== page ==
Together we can make sure every educator gets the student debt relief they deserve.
Explore our resources on Public Service Loan Forgiveness, the White House Student Debt Cancellation Plan, the NEA Student Debt Navigator, Teacher Loan Forgiveness, Income-Based Repayment Plans, and the Interest Payment Pause.
New Year, New Student Debt Updates
What You Need to Know About Public Service Loan Forgiveness
Due to efforts by the Biden Administration, over 360,000 educators and public service workers have received $24 billion in student loan forgiveness through the Limited PSLF Waiver.
While the Limited Waiver expired on October 31, 2022, PSLF is still here for educators and other public service workers.
Significant permanent improvements have been made to the program, so that more educators can receive the debt forgiveness they were promised.
Meet the White House Student Debt Cancellation Plan
After hearing from educators and other advocates across the country, President Biden and the U.S. Department of Education announced a bold, life-changing student debt cancellation plan on behalf of 48 million student borrowers in America.
Under the White House’s student debt cancellation plan, most individuals, including current students, are eligible for up to $20,000 in federal student debt relief. What this plan does for borrowers across the U.S.:
- Cancels up to $10,000 in federal student debt for most individuals, including current students.
- Cancels up to $20,000 for Pell Grant recipients.
- Extended the interest payment pause.
- Creates a new and much-improved Income-Driven Repayment Plan
Get Support Through the NEA Student Debt Navigator
NEA has partnered with a company called Savi to offer an online student debt navigator tool, free for one year for NEA members.
Sign up to receive personalized advice from student debt experts and gain access to Savi’s e-filing function, which helps eliminate the common mistakes that bar many applicants from receiving forgiveness.
Teacher Loan Forgiveness
Teacher Loan Forgiveness (TLF) is a separate federal program from PSLF. If you teach full-time for five complete and consecutive academic years at a low-income school or high-needs subject area, the program provides forgiveness up to $17,500 for Federal Direct Loans.
Under PSLF’s requirements, your five years of employment used to receive Teacher Loan Forgiveness cannot be credited to PSLF, as you cannot simultaneously qualify for both programs due to the “double benefits” provision.
Teachers should seek help by going to the NEA Student Debt Navigator to determine which forgiveness program is right for them. Teacher Loan Forgiveness does not apply to education support professionals, specialized instructional support personnel, or higher education faculty.
Income-Based Repayment Plans
Income-driven repayment plans can help keep payments affordable (and be as little as $0 per month). Educators must be in one of these repayment plans to qualify for Public Service Loan Forgiveness.
- Monthly payments are determined by discretionary income, rather than loan balance. With an income-driven repayment plan, you will pay around 10-15 percent of your discretionary income. You can estimate your monthly payments using the Federal Student Aid Loan Simulator.
- Being enrolled in an income-driven repayment plan is the only way to qualify for Public Service Loan Forgiveness, which could forgive your student loans in as little as 10 years. Even if you don't qualify for Public Service Loan Forgiveness, when you participate in an income-driven repayment plan your balance is forgiven after 20 or 25 years.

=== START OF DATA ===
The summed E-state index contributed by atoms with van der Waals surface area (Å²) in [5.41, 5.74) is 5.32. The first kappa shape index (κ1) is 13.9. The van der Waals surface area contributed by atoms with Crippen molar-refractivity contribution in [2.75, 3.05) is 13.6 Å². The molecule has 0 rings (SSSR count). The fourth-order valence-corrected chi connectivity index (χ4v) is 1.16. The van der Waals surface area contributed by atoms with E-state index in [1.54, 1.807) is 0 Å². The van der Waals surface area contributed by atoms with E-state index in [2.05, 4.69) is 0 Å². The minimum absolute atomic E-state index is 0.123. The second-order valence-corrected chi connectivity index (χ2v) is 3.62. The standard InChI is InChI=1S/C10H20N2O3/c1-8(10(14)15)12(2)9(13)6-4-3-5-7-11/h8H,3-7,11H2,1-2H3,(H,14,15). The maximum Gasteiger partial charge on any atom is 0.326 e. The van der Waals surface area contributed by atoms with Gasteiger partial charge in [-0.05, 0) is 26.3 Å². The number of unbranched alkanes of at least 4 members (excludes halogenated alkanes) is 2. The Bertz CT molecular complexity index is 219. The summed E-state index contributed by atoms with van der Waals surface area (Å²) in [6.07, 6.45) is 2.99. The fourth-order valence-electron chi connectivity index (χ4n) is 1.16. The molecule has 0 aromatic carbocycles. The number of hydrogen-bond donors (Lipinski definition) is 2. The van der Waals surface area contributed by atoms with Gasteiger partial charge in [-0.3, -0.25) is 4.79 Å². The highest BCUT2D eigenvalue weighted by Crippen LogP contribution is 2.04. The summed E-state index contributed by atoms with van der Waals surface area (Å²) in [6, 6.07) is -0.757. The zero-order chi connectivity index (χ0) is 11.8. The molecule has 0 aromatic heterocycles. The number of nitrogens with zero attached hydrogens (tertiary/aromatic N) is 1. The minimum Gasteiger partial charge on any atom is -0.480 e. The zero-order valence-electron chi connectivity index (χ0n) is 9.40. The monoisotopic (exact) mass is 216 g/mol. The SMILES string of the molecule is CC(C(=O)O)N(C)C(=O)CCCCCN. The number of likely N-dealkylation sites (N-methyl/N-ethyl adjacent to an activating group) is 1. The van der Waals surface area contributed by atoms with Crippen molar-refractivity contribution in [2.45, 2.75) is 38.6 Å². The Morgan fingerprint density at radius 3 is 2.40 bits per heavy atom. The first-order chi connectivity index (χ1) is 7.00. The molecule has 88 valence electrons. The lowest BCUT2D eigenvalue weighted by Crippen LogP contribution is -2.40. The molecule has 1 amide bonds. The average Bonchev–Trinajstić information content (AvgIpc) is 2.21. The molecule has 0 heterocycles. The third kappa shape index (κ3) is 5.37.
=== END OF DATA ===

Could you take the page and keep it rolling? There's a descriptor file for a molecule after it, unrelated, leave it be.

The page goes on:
- The less you make, the less you pay. Monthly payments can go down when you are facing financial hardship. Single applicants who make less than $19K or a family of four making less than $39K qualify for $0 monthly payments.
The Department of Education is proposing a new rule that would create a new income-driven repayment plan with much-improved terms:
- Requires borrowers to pay no more than 5% of their discretionary income monthly on undergraduate loans (opposed to 10% on existing plans).
- Redefines “discretionary income,” guaranteeing that no borrower earning less than 225% of the federal poverty level – equivalent to $15 minimum wage – will have to make a monthly payment.
- Forgives federal student loan balances after 10 years of payments (opposed to 20 years) for borrowers with original loan balances of $12,000 or less.
- Covers the borrower’s unpaid monthly interest, so a borrower’s loan balance will not increase provided they make their monthly payment, even when that monthly payment is $0 because their income is low.
The Interest Payment Pause
As part of the CARES Act, in March 2020 Congress paused payments, interest, and collection efforts for most federal student loan borrowers. Since then, the White House has extended the payment pause several times.
The pause includes the following relief measures for eligible loans:
- A suspension of loan payments
- A 0% interest rate
- Stopped collections on defaulted loans
The most recent extension, announced on November 20, 2022 will alleviate uncertainty for borrowers as the Biden-Harris Administration asks the Supreme Court to review the lower-court orders that are preventing the Department from providing debt relief for tens of millions of Americans.
Payments will resume 60 days after the Department is permitted to implement the program or the litigation is resolved, which will give the Supreme Court an opportunity to resolve the case during its current Term. If the program has not been implemented and the litigation has not been resolved by June 30, 2023 – payments will resume 60 days after that.
The months during the payment freeze will count toward PSLF forgiveness for Federal Direct Loans. For other loans, pursuant to the waiver, those months will count if the loans were in a repayment status, not deferment, forbearance, or default.